الجمعة، سبتمبر 02، 2011

Global Debt Crisis


Global Debt Crisis: Can a Collective Currency Devaluation Do the Trick?





Every country in the world, except for perhaps a handful, severely suffers from a growing debt crisis. Collectively, this is crippling the world economy and threatening the world with global instability following an imminent collapse of the international financial and economic systems. But if virtually all countries are in debt, who is lending? In fact, since almost all countries, or states, are in debt, that might be the solution to the problem.
Some brave economists and even politicians such as Brown and Sarkozy have made it clear that we need a new International Monetary System, a "New Bretton Woods" sort of agreement. That would probably solve things in the long-term. But still, what do we do with the existing debt crisis?
Let us assume that a country like the United States, with GDP of about $14 Trillion and a Public Debt roughly the same amount, "creates" or "prints" 12.5 percent of that amount annually for the next eight years, as to totally pay off its public debt problem. This generates some "fake" $1.75 Trillion a year, slightly more than the current US annual budget deficit. Usually, printing money this way would lead to significant inflation, U.S. consumer suffering and a severe devaluation of the American currency in addition to dissipation of the investors' trust into U.S. currency and economy, things which could probably spark off a global financial meltdown. But what if every other country agreed to more or less do the same process, and that newly created money does not find its way into the money markets in terms of additional liquidity or government spending, but instead is solely used to pay off the staggering debts?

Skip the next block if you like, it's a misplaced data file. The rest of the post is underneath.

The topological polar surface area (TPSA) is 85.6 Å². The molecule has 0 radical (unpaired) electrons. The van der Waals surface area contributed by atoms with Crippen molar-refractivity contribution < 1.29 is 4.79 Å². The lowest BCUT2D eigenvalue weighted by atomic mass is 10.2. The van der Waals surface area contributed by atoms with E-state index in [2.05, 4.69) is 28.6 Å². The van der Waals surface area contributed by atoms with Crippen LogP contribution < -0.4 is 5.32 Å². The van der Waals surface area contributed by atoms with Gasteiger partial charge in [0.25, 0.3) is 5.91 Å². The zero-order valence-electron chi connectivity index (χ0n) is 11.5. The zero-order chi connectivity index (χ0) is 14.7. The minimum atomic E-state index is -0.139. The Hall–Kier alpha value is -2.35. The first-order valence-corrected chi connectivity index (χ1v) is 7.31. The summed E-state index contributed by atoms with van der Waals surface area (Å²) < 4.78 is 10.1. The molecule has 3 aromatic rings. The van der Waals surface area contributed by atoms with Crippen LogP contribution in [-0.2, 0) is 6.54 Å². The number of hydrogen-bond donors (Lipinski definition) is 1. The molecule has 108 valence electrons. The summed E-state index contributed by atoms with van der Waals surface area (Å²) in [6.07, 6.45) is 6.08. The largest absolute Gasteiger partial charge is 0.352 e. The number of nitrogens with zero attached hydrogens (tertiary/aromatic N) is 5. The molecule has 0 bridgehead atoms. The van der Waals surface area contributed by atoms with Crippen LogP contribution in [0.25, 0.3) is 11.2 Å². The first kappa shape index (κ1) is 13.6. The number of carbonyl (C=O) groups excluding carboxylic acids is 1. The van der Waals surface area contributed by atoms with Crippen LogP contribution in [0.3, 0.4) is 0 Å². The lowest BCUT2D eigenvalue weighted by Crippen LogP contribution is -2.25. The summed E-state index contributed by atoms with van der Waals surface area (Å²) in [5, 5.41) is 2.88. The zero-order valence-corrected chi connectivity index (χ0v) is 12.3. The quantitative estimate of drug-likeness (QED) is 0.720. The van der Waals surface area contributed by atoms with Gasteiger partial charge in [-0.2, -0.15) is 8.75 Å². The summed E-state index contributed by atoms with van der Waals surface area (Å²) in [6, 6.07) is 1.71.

The result may be that all major currencies would be devalued, but because they are all devalued, their relative value or exchange rate will be more or less the same, give or take a few points. If you think about it from a collective perspective, this idea may not be as crazy as it sounds at first.
So, if the G20 States, which together make up a sizeable portion of the global economy, and also where most of debtors and creditors come from; lending and borrowing institutions exist, signed up to such an arrangement within a larger effort to reinvent the international monetary and financial systems, followed by the rest of the world's states approving and repeating the same arrangement, could that solve the problem? Would that work as a global debt relief for everybody? A giant Paris Club to relieve the entire world from a deadly debt problem?
Of course the global economic and financial systems need to be totally redesigned. Yes, governments should stop spending beyond their means creating these monumental deficits. Yes, we need to shrink the speculative portion and reduce reliance on instruments creating virtual money, things which are poisoning existing systems.
We eventually have to even create a new accounting currency, be it ICU (International Currency Unit, or simply ECO), Bancor or SDR, which will work as an international bench mark currency to reduce the risks of relying on any one currency for reserves. But for now, the debt crisis seems urgently threatening yet highly ridiculous. After all, when everyone stands on their tiptoes, no one will ever seem taller.


First Published on HuffPost


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